Location: Keppel & George Streets, Machattie Park, Bathurst, NSW
To commemorate Queen Victoria’s Golden Jubilee, a drinking fountain was erected in November 1888 by the Women and Girls of Bathurst. It was located on Russell Street between the Kings Parade and the courthouse. Flags were suspended across the street in celebration, and the ceremony was attended by a large audience which was entertained by a band. Mrs. McHattie presented the gift of a fountain to Mayor Webb. Following the advent of the motor vehicle, it became an obstacle and was relocated to Machattie Park.
The 18 ft. drinking fountain was a customization of number 27 manufactured by Walter Macfarlane & Co. at the Saracen Foundry, Glasgow. The design was well suited for Street Crossings, Squares, Market Places, etc., as it afforded drinking accommodation for a large number of horses and drivers, and effectively lit a wide space, with the least possible obstruction to other traffic.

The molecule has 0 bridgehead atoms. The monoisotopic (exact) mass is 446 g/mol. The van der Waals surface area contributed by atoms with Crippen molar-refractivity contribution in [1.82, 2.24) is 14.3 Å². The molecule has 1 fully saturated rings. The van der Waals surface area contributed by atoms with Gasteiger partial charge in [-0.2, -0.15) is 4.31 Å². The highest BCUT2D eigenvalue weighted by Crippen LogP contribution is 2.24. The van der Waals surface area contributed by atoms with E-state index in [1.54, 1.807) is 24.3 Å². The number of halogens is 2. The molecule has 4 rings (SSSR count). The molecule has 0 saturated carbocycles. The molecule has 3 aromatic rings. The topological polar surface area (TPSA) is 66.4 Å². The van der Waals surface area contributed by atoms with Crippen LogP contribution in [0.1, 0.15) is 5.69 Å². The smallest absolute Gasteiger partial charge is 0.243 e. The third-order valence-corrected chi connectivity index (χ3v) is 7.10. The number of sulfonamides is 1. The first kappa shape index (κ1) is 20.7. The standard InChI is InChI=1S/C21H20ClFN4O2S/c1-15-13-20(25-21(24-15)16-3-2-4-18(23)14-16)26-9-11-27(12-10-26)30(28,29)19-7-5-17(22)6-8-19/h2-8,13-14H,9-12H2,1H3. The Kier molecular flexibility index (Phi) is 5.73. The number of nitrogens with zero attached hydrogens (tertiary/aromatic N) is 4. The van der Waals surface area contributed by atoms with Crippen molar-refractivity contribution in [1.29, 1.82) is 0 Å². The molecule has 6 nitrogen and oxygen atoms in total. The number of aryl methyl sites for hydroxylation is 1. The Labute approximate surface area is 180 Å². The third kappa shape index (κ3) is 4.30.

It provided a drinking trough for horses with a small basin for dogs at ground level. The trough was a circular cast iron basin supported on legs in the form of horses’ hooves. The central stanchion supported the structure which was seated on a circular plinth. A central fluted column was capped with a central lamp and four additional lamps on arm extensions. A shield on the post offered inscription. Four projecting tendrils suspended cups allowing humans to drink from the spouting water whilst horses drank from the large basin.
The structure was part of a Heritage study in 1990 and 1997, and was reviewed again in 2006. It was listed on the State Heritage Register in 2007 as a decorative and rare item of Victorian street furniture of historical, cultural and aesthetic significance.
- Plinth, Flat base usually projecting, upon which a pedestal, wall or column rests.
- Stanchion, an upright bar or post providing support
- Terminal, statue or ornament that stands on a pedestal